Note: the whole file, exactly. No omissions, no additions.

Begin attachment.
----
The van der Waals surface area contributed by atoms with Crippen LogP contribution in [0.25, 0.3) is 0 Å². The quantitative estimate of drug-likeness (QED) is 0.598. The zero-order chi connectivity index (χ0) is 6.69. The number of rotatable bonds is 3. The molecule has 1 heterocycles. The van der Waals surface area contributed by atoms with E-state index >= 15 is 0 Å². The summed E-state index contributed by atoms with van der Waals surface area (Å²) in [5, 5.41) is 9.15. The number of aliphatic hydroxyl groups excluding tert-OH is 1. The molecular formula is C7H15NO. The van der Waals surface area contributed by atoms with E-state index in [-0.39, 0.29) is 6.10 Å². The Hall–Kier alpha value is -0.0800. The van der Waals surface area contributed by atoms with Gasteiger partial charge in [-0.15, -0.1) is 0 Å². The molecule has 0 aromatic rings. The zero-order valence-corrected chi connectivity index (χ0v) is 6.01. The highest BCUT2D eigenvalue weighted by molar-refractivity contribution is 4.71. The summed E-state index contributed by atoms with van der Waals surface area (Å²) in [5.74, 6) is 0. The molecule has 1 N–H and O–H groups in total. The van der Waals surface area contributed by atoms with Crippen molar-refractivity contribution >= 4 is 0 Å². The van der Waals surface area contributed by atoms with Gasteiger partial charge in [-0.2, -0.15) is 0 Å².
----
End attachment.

The van der Waals surface area contributed by atoms with Crippen LogP contribution in [0.25, 0.3) is 0 Å². The quantitative estimate of drug-likeness (QED) is 0.598. The zero-order chi connectivity index (χ0) is 6.69. The number of rotatable bonds is 3. The molecule has 1 heterocycles. The van der Waals surface area contributed by atoms with E-state index >= 15 is 0 Å². The summed E-state index contributed by atoms with van der Waals surface area (Å²) in [5, 5.41) is 9.15. The number of aliphatic hydroxyl groups excluding tert-OH is 1. The molecular formula is C7H15NO. The van der Waals surface area contributed by atoms with E-state index in [-0.39, 0.29) is 6.10 Å². The Hall–Kier alpha value is -0.0800. The van der Waals surface area contributed by atoms with Gasteiger partial charge in [-0.15, -0.1) is 0 Å². The molecule has 0 aromatic rings. The zero-order valence-corrected chi connectivity index (χ0v) is 6.01. The highest BCUT2D eigenvalue weighted by molar-refractivity contribution is 4.71. The summed E-state index contributed by atoms with van der Waals surface area (Å²) in [5.74, 6) is 0. The molecule has 1 N–H and O–H groups in total. The van der Waals surface area contributed by atoms with Crippen molar-refractivity contribution >= 4 is 0 Å². The van der Waals surface area contributed by atoms with Gasteiger partial charge in [-0.2, -0.15) is 0 Å².